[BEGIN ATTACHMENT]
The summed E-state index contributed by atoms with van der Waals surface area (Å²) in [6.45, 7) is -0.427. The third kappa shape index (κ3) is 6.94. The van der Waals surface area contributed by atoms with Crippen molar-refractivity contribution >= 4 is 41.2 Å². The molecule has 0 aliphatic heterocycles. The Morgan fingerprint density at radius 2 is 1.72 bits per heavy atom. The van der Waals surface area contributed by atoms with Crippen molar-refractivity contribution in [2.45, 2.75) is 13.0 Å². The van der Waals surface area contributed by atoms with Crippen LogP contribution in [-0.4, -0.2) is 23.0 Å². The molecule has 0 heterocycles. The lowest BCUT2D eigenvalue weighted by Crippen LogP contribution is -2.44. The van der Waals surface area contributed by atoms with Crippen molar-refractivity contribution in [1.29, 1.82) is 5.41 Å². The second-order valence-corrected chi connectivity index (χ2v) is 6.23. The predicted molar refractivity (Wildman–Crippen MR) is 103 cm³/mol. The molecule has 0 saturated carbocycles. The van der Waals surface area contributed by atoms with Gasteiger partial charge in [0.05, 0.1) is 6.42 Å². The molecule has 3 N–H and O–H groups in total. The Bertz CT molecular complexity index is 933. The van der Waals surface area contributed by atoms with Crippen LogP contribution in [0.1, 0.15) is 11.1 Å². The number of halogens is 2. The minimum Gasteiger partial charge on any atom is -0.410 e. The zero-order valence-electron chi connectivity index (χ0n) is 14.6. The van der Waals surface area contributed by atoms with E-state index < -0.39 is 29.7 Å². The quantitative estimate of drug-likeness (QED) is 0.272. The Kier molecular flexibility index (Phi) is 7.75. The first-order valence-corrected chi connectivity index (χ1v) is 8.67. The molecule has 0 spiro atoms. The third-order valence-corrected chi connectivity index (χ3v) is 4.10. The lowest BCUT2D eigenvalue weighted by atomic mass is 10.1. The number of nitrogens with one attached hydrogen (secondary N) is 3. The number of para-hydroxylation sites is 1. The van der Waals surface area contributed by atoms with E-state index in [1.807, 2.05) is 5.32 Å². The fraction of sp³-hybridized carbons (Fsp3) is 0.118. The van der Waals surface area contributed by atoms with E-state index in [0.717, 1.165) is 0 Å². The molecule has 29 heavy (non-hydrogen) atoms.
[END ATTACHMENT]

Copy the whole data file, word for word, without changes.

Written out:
The summed E-state index contributed by atoms with van der Waals surface area (Å²) in [6.45, 7) is -0.427. The third kappa shape index (κ3) is 6.94. The van der Waals surface area contributed by atoms with Crippen molar-refractivity contribution >= 4 is 41.2 Å². The molecule has 0 aliphatic heterocycles. The Morgan fingerprint density at radius 2 is 1.72 bits per heavy atom. The van der Waals surface area contributed by atoms with Crippen molar-refractivity contribution in [2.45, 2.75) is 13.0 Å². The van der Waals surface area contributed by atoms with Crippen LogP contribution in [-0.4, -0.2) is 23.0 Å². The molecule has 0 heterocycles. The lowest BCUT2D eigenvalue weighted by Crippen LogP contribution is -2.44. The van der Waals surface area contributed by atoms with Crippen molar-refractivity contribution in [1.29, 1.82) is 5.41 Å². The second-order valence-corrected chi connectivity index (χ2v) is 6.23. The predicted molar refractivity (Wildman–Crippen MR) is 103 cm³/mol. The molecule has 0 saturated carbocycles. The van der Waals surface area contributed by atoms with Gasteiger partial charge in [0.05, 0.1) is 6.42 Å². The molecule has 3 N–H and O–H groups in total. The Bertz CT molecular complexity index is 933. The van der Waals surface area contributed by atoms with Crippen LogP contribution in [0.1, 0.15) is 11.1 Å². The number of halogens is 2. The minimum Gasteiger partial charge on any atom is -0.410 e. The zero-order valence-electron chi connectivity index (χ0n) is 14.6. The van der Waals surface area contributed by atoms with E-state index < -0.39 is 29.7 Å². The quantitative estimate of drug-likeness (QED) is 0.272. The Kier molecular flexibility index (Phi) is 7.75. The first-order valence-corrected chi connectivity index (χ1v) is 8.67. The molecule has 0 spiro atoms. The third-order valence-corrected chi connectivity index (χ3v) is 4.10. The lowest BCUT2D eigenvalue weighted by atomic mass is 10.1. The number of nitrogens with one attached hydrogen (secondary N) is 3. The number of para-hydroxylation sites is 1. The van der Waals surface area contributed by atoms with E-state index in [1.807, 2.05) is 5.32 Å². The fraction of sp³-hybridized carbons (Fsp3) is 0.118. The van der Waals surface area contributed by atoms with E-state index in [0.717, 1.165) is 0 Å². The molecule has 29 heavy (non-hydrogen) atoms.